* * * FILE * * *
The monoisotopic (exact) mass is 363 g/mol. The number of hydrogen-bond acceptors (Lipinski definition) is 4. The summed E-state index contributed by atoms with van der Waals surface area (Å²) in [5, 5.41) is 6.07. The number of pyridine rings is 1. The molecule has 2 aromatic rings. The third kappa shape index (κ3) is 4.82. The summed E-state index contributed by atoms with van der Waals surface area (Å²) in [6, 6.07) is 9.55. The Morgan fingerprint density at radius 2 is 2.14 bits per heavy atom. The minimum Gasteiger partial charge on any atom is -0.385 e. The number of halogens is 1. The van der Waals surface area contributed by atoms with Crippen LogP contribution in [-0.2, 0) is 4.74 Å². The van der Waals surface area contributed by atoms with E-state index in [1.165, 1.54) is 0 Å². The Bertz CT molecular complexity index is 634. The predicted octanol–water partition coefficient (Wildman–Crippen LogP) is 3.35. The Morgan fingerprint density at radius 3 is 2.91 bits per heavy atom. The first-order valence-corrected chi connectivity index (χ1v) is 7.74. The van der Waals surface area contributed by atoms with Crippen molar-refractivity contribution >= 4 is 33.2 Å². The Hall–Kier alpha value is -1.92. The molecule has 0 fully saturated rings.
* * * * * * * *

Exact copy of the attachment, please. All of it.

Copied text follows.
The monoisotopic (exact) mass is 363 g/mol. The number of hydrogen-bond acceptors (Lipinski definition) is 4. The summed E-state index contributed by atoms with van der Waals surface area (Å²) in [5, 5.41) is 6.07. The number of pyridine rings is 1. The molecule has 2 aromatic rings. The third kappa shape index (κ3) is 4.82. The summed E-state index contributed by atoms with van der Waals surface area (Å²) in [6, 6.07) is 9.55. The Morgan fingerprint density at radius 2 is 2.14 bits per heavy atom. The minimum Gasteiger partial charge on any atom is -0.385 e. The number of halogens is 1. The van der Waals surface area contributed by atoms with Crippen LogP contribution in [-0.2, 0) is 4.74 Å². The van der Waals surface area contributed by atoms with E-state index in [1.165, 1.54) is 0 Å². The Bertz CT molecular complexity index is 634. The predicted octanol–water partition coefficient (Wildman–Crippen LogP) is 3.35. The Morgan fingerprint density at radius 3 is 2.91 bits per heavy atom. The first-order valence-corrected chi connectivity index (χ1v) is 7.74. The van der Waals surface area contributed by atoms with Crippen molar-refractivity contribution >= 4 is 33.2 Å². The Hall–Kier alpha value is -1.92. The molecule has 0 fully saturated rings.